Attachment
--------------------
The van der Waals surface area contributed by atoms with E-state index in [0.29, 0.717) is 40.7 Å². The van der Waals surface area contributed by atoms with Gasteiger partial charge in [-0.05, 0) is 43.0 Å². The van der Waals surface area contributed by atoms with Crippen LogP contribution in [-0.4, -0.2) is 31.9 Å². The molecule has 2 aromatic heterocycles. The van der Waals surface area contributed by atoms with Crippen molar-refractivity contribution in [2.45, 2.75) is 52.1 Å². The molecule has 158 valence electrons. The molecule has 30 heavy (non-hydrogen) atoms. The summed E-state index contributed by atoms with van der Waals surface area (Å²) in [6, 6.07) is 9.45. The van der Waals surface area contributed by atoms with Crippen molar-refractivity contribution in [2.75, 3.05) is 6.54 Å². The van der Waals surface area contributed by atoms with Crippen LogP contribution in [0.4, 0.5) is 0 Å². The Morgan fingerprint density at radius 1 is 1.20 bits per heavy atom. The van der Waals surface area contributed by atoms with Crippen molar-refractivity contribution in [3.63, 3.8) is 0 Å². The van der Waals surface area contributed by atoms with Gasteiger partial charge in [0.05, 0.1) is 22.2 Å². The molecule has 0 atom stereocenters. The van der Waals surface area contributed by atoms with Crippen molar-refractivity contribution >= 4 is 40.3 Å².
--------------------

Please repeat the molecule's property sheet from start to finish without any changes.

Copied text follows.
The van der Waals surface area contributed by atoms with E-state index in [0.29, 0.717) is 40.7 Å². The van der Waals surface area contributed by atoms with Gasteiger partial charge in [-0.05, 0) is 43.0 Å². The van der Waals surface area contributed by atoms with Crippen LogP contribution in [-0.4, -0.2) is 31.9 Å². The molecule has 2 aromatic heterocycles. The van der Waals surface area contributed by atoms with Crippen molar-refractivity contribution in [2.45, 2.75) is 52.1 Å². The molecule has 158 valence electrons. The molecule has 30 heavy (non-hydrogen) atoms. The summed E-state index contributed by atoms with van der Waals surface area (Å²) in [6, 6.07) is 9.45. The van der Waals surface area contributed by atoms with Crippen molar-refractivity contribution in [2.75, 3.05) is 6.54 Å². The van der Waals surface area contributed by atoms with Crippen LogP contribution in [0.4, 0.5) is 0 Å². The Morgan fingerprint density at radius 1 is 1.20 bits per heavy atom. The van der Waals surface area contributed by atoms with Crippen molar-refractivity contribution in [3.63, 3.8) is 0 Å². The van der Waals surface area contributed by atoms with Gasteiger partial charge in [0.05, 0.1) is 22.2 Å². The molecule has 0 atom stereocenters. The van der Waals surface area contributed by atoms with Crippen molar-refractivity contribution >= 4 is 40.3 Å².